Why is lighting often so boring & unimaginative? – featured in Pro Landscaper Africa (Paper Plane Publications)

Read the April 2021 Issue of Pro Landscaper Africa here

I have asked the question in the title “Why is lighting often so boring and unimaginative?”

The answer is quite simple.  Most lighting designers have not studied the theory of light, vision, light production and most importantly know the importance of being compliant with standards and regulations. They design the way that they have always done, often not correctly although a desired light level was achieved.

That said, the opportunity to light any space whether indoors or outdoors can be so exciting, imaginative, artistic whilst always being compliant with the latest standards regulations and CIE (International Commission for Lighting) directives.

There is more to lighting than meets the eye, both literally and physically.  This is especially true when we are lighting workplaces, in particular offices where we provide light on the primary task area and at the same time provide light directed towards the eyes of the employee or occupant.

It is always important that from the earliest of times, light is the trigger of the emotion, biology, physiology, psychology and neurology of humans and in fact every living creature and amazingly it includes flora too.

I am sure that we all understand the concept of lighting the immediate or primary task working plane on the horizontal plane at light levels to execute the task efficiently, in comfort and with the highest level of productivity.

We also are required to provide light for the non-visual needs of our bodies.  Our bodies and the Circadian Rhythms respond to the right quantity and colour temperature of light.  This is known as Circadian Light (CL) and the stimulus is known as Circadian Stimulus (CS).

The lighting design is made more complex when being required to provide Human Centric Lighting (HCL).  HCL is lighting that varies the colour and intensity of the light that it produces at different times of day.  It is artificial light which emulates natural light.

We then need to understand the spectral quality of the different light sources, the different light levels required depending on the age of the occupants and finally to know how to apply the Equivalent Visual Efficiency (EVE).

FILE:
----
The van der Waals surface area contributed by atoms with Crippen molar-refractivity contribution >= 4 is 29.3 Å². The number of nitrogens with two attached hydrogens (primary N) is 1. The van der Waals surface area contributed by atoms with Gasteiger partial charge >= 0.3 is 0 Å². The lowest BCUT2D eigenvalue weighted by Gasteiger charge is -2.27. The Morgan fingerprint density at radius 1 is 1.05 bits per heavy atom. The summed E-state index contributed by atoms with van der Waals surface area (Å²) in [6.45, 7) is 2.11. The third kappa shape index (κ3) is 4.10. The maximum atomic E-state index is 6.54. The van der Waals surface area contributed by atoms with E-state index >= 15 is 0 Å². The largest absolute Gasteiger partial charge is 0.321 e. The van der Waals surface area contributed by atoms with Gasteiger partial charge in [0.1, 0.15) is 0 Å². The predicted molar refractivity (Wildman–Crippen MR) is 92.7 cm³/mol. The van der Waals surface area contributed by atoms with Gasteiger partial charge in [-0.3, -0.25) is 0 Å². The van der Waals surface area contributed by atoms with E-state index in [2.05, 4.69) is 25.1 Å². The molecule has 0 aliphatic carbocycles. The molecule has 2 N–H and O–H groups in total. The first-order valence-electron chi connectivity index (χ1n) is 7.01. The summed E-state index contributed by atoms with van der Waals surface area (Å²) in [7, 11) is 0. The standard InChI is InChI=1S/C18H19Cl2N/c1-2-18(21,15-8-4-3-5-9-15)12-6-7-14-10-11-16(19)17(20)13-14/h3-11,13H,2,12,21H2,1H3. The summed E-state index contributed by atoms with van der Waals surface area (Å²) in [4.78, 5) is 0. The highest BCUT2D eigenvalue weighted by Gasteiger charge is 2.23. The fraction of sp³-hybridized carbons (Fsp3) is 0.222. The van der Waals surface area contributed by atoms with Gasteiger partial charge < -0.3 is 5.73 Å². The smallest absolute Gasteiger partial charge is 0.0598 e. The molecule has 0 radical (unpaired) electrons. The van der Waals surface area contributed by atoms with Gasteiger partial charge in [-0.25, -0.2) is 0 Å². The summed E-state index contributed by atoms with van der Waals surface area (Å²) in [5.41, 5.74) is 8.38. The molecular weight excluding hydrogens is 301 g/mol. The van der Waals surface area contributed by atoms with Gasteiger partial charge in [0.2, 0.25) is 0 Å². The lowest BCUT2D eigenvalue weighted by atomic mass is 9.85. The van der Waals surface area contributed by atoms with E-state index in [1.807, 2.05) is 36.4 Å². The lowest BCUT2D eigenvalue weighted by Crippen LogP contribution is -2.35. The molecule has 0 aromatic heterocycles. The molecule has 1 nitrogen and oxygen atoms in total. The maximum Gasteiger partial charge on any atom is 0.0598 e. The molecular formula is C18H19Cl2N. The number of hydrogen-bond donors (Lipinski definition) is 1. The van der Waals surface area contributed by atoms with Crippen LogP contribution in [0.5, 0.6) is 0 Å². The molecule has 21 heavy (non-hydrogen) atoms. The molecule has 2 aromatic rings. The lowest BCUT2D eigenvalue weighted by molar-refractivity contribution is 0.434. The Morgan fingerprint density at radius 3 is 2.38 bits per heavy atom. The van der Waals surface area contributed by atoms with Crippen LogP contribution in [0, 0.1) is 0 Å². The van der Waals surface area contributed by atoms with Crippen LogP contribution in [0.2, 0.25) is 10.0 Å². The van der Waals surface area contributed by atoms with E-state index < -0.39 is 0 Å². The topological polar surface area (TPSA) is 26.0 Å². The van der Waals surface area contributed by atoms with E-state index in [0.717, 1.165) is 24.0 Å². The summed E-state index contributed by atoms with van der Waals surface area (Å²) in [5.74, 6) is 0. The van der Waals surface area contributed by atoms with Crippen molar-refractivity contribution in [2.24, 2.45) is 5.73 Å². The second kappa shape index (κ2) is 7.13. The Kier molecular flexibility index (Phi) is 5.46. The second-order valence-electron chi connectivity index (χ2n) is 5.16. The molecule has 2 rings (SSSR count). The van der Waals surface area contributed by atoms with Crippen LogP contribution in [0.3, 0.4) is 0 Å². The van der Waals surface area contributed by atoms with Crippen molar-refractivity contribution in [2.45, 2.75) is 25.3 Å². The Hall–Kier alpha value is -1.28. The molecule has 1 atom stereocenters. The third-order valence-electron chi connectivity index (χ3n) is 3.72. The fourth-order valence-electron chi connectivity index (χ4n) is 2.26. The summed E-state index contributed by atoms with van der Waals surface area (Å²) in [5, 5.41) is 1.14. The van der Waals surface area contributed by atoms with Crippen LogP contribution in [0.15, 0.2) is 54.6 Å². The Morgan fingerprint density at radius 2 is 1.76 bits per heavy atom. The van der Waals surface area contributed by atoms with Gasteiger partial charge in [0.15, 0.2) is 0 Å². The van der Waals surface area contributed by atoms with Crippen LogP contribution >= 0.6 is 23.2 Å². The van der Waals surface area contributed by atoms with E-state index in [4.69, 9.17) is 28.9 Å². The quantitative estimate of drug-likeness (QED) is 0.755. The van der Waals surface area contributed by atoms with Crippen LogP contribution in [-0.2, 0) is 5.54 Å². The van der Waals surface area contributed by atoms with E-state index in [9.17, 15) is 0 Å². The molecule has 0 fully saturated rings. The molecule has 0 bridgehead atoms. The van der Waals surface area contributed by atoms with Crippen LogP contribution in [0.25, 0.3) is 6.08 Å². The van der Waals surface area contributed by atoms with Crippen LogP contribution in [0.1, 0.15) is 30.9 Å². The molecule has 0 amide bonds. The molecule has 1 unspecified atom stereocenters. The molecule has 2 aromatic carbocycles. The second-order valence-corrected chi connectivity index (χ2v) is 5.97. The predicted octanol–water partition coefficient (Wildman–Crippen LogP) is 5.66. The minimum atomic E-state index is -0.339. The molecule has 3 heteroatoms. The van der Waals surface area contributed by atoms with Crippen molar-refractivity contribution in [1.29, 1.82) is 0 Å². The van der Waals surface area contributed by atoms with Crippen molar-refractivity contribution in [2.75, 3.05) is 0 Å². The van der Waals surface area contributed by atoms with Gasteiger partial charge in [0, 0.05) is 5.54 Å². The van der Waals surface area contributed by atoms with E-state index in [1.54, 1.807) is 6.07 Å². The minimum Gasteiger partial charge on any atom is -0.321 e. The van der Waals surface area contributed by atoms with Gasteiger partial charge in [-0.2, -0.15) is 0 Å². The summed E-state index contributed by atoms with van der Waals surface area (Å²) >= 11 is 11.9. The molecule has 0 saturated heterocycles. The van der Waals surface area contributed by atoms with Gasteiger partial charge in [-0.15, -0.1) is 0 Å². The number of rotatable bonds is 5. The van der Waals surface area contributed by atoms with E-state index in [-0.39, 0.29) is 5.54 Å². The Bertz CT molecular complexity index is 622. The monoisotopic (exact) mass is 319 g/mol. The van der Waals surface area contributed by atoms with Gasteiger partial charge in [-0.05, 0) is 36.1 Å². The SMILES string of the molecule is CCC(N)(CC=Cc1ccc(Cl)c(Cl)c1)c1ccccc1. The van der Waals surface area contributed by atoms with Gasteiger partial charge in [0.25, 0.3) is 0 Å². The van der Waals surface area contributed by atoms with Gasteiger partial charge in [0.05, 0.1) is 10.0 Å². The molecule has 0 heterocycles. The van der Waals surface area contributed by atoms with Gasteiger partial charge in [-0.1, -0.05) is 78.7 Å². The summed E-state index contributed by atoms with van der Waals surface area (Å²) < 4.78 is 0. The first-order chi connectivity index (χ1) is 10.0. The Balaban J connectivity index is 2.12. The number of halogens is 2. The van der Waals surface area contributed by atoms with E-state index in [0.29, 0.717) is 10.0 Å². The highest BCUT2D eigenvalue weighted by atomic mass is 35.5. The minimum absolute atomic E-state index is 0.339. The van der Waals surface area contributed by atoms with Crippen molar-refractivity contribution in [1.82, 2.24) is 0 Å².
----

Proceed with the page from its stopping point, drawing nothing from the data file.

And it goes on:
There are so many options to the qualified lighting designer to use Power over Ethernet (PoE), yes the same cables that businesses use for their data network can power light sources.  More can be included such as Visible Light Communication (VLC) where the luminaire becomes a data access point within the network which will give users of smart devices can instantly have access to the network whether WiFi or LiFi (Using the luminaire itself with other equipment to access the system or the internet).  Lighting controls include DMX512, DALI and more modern systems such as Bluetooth Mesh, Wirepass, Casambi and others.  Finally, at this time only, there is the Indoor Positioning System which enable people to navigate supermarkets, hospitals, airports and shopping malls.  The possibilities for its use are endless.

Finally, we must now deal with the effects on lighting from the pandemic both during and no doubt for a long time to come.  The qualified lighting designer must know how to complete a lighting design that takes social distancing, personal space at each workstation and perhaps even one way movement within the space.  Then there are the sneeze or cough screens where most people do not appreciate that between 15% and 50% of the planned light level on the primary task area of each workstation will be lost.

Now with a little basic understanding that I have tried to convey in the limited space of a magazine article, we can be much more imaginative, more innovative, and more caring for the well being and in some cases the enjoyment of the occupants of indoor spaces and equally for those passing through outdoor spaces.

Perhaps last but certainly not least is the importance of being compliant with all relevant standards as applicable for the indoor and the outdoor spaces.  Many do not realise how important and onerous some of the outdoor standards are for the qualified lighting designer.  A major requirement is to prevent obtrusive or nuisance light, to prevent upward light which will result in skyglow.  The requirement to be met is the Model Lighting Ordinance which embraces the requirements of the International Dark Sky Association.

How do qualified lighting designers ensure that these requirements are met?   The answer is easy.  All lighting designers should be qualified in the science of light, lighting, vision, colour, lighting economics and more.  They should be extremely competent in the use of their preferred lighting design software.

From my personal experience of 50 years this year, the majority are not more than basic users with limited knowledge of light and lighting.  These statements are in no ways meant to denigrate lighting designers or to alienate them but to highlight how important it is to become the qualified go to guy for lighting design.  It is the result of a lack of formal education in this specialised field in South Africa.

In conclusion, from this content it should be abundantly clear that it is not simply doing a lighting design to provide 300 lux for the entire space, but rather to design for the primary task, which incidentally is only about an area of 0.5m²to 1m², the secondary or adjoining area of the workstation should be lit to 60% of the level of the primary task area and then 20 % of the primary task area light level for the remainder of the space and pause areas but not less than 100 lux.  All the other complimentary but in some cases mandatory lighting aspects should be included.


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